"I've worked for five different BAA regimes, or groups of leaders, over the past 15 years – each with a different approach to the problem," says Davies. So, the regime that dealt with the initial concept was succeeded by the regime that took T5 through the longest public inquiry in British history in the second half of the 1990s. It is now under the control of Tony Douglas' team – the one with the job of actually building the beast. And as regimes have come and gone, so the design has altered.
Initially, Davies and his fellow directors at RRP envisaged a terminal that was effectively divided into three parts. It would have three curves on the transparent roof, with a "canal of light" separating the floorplates between arrival on the landside, and the passenger-processing and waiting areas on the airside. These floorplates were to be linked by bridges.
The design was praised in the public inquiry, but in the decade or so that separated initial concept from planning permission, the airport world moved on. Executive lounges became larger, retail on the airside became more important than retail on the landside, baggage-handling changed dramatically and even before 9/11, security checks and security areas had became more substantial, "There was a cry for greater flexibility," says Davies. "The conclusion was that one very large floorplate offered this, so we created one humungous plate." The transparent floating roof remained, but as a single rather than triple span. The columns that would have been necessary to hold up the ripples of the roof could be removed, giving the building more internal space.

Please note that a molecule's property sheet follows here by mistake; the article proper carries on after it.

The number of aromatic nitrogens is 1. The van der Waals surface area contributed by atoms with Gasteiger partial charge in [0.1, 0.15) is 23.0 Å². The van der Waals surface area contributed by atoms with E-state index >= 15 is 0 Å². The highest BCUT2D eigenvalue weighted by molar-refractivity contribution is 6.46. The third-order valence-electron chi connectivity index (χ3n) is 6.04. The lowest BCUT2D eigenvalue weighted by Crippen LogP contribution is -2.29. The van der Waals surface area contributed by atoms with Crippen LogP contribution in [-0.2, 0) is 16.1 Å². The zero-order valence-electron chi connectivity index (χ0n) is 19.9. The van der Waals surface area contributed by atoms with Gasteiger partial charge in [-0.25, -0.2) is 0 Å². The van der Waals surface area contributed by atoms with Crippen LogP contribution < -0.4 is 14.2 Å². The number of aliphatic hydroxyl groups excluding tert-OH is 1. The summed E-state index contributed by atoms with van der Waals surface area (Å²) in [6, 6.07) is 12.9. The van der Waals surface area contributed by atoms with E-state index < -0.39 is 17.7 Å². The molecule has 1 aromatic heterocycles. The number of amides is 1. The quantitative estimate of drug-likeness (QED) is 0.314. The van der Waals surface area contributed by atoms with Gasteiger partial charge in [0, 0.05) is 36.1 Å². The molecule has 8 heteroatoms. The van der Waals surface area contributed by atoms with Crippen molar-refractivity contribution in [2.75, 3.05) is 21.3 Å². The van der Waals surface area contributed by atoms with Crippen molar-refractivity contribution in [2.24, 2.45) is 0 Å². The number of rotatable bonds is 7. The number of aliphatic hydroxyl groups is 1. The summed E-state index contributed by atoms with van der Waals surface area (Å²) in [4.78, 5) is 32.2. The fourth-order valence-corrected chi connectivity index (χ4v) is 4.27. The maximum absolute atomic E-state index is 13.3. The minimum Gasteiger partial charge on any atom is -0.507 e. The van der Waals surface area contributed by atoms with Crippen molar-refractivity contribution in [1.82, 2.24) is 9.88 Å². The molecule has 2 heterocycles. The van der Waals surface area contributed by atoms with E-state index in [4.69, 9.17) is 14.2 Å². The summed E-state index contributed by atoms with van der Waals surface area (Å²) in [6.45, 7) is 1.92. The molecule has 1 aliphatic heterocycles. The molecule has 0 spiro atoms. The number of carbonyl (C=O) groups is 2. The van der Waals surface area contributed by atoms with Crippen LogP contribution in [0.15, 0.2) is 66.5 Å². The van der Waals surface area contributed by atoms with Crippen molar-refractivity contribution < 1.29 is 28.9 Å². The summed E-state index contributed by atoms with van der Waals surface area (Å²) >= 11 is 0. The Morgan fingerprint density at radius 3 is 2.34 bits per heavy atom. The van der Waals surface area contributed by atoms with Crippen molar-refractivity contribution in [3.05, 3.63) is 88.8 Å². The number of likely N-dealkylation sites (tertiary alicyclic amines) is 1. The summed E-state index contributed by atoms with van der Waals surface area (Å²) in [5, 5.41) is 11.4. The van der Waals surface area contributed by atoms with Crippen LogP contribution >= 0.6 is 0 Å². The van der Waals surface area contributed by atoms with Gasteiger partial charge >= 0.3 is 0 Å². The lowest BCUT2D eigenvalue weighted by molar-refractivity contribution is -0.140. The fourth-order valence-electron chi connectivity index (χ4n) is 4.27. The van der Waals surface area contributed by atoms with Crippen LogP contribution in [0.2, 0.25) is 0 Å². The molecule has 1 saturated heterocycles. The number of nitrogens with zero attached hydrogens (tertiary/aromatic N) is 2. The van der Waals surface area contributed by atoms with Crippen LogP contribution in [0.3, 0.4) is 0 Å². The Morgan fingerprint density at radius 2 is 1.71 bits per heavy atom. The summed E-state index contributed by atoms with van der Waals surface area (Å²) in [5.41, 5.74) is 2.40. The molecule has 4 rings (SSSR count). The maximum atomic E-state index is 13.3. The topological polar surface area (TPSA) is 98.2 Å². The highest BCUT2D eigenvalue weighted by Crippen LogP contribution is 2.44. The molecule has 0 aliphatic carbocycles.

The idea of a floating roof meant that it could be put up early. This was a trick Davies learned on another megaproject, the Millennium Dome
The three-wave roof concept was instead used at another RRP-designed project: Barajas airport in Madrid. Barajas offers an illuminating contrast to the problems faced by T5. Heathrow is cramped by lack of space; Madrid took out a hill to provide the necessary room. T5 has had to be vertically compressed – it fits into a 40 m high space and is 400 m long; Madrid is 1.2 km in length. As Davies puts it: "If you were building from scratch, you wouldn't have chosen the T5 location for all the tea in China."
The idea of a floating roof at both T5 and Madrid is significant. It meant that it could be put up early, allowing contractors to work on internal stages of the project in dry conditions. This was a trick Davies learned on another megaproject, the Millennium Dome: "We built the envelope of the building early, while they were still procrastinating about what would go below it."
RRP has taken this notion further, so that there are a number of "last responsible moments" at T5. For example, the envelope of the building has to be ready early in the design process; retail layout will not be fully detailed until later in construction; and signage placement will be decided close to the opening of the terminal. Davies says: "The dome taught us a way of moving off first on parts of the project to gain time. It was a good lesson for me."